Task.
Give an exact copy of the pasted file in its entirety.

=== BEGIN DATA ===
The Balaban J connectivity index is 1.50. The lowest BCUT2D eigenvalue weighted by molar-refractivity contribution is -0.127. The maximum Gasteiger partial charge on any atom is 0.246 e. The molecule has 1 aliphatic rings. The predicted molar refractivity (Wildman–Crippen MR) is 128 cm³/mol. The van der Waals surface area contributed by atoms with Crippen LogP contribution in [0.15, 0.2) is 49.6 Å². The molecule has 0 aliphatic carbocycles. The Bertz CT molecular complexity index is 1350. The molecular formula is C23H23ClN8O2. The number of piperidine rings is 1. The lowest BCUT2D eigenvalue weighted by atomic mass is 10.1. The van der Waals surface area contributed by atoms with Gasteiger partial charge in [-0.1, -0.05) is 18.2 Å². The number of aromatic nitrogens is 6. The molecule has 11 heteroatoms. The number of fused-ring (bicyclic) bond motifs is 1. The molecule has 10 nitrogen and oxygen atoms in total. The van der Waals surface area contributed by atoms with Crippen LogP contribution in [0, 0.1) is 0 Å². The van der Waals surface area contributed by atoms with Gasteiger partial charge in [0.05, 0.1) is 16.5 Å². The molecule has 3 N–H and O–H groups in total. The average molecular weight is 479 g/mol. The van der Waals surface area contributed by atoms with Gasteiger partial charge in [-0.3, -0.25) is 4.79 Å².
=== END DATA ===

The Balaban J connectivity index is 1.50. The lowest BCUT2D eigenvalue weighted by molar-refractivity contribution is -0.127. The maximum Gasteiger partial charge on any atom is 0.246 e. The molecule has 1 aliphatic rings. The predicted molar refractivity (Wildman–Crippen MR) is 128 cm³/mol. The van der Waals surface area contributed by atoms with Crippen LogP contribution in [0.15, 0.2) is 49.6 Å². The molecule has 0 aliphatic carbocycles. The Bertz CT molecular complexity index is 1350. The molecular formula is C23H23ClN8O2. The number of piperidine rings is 1. The lowest BCUT2D eigenvalue weighted by atomic mass is 10.1. The van der Waals surface area contributed by atoms with Gasteiger partial charge in [-0.1, -0.05) is 18.2 Å². The number of aromatic nitrogens is 6. The molecule has 11 heteroatoms. The number of fused-ring (bicyclic) bond motifs is 1. The molecule has 10 nitrogen and oxygen atoms in total. The van der Waals surface area contributed by atoms with Crippen LogP contribution in [0, 0.1) is 0 Å². The van der Waals surface area contributed by atoms with Gasteiger partial charge in [0.05, 0.1) is 16.5 Å². The molecule has 3 N–H and O–H groups in total. The average molecular weight is 479 g/mol. The van der Waals surface area contributed by atoms with Gasteiger partial charge in [-0.3, -0.25) is 4.79 Å².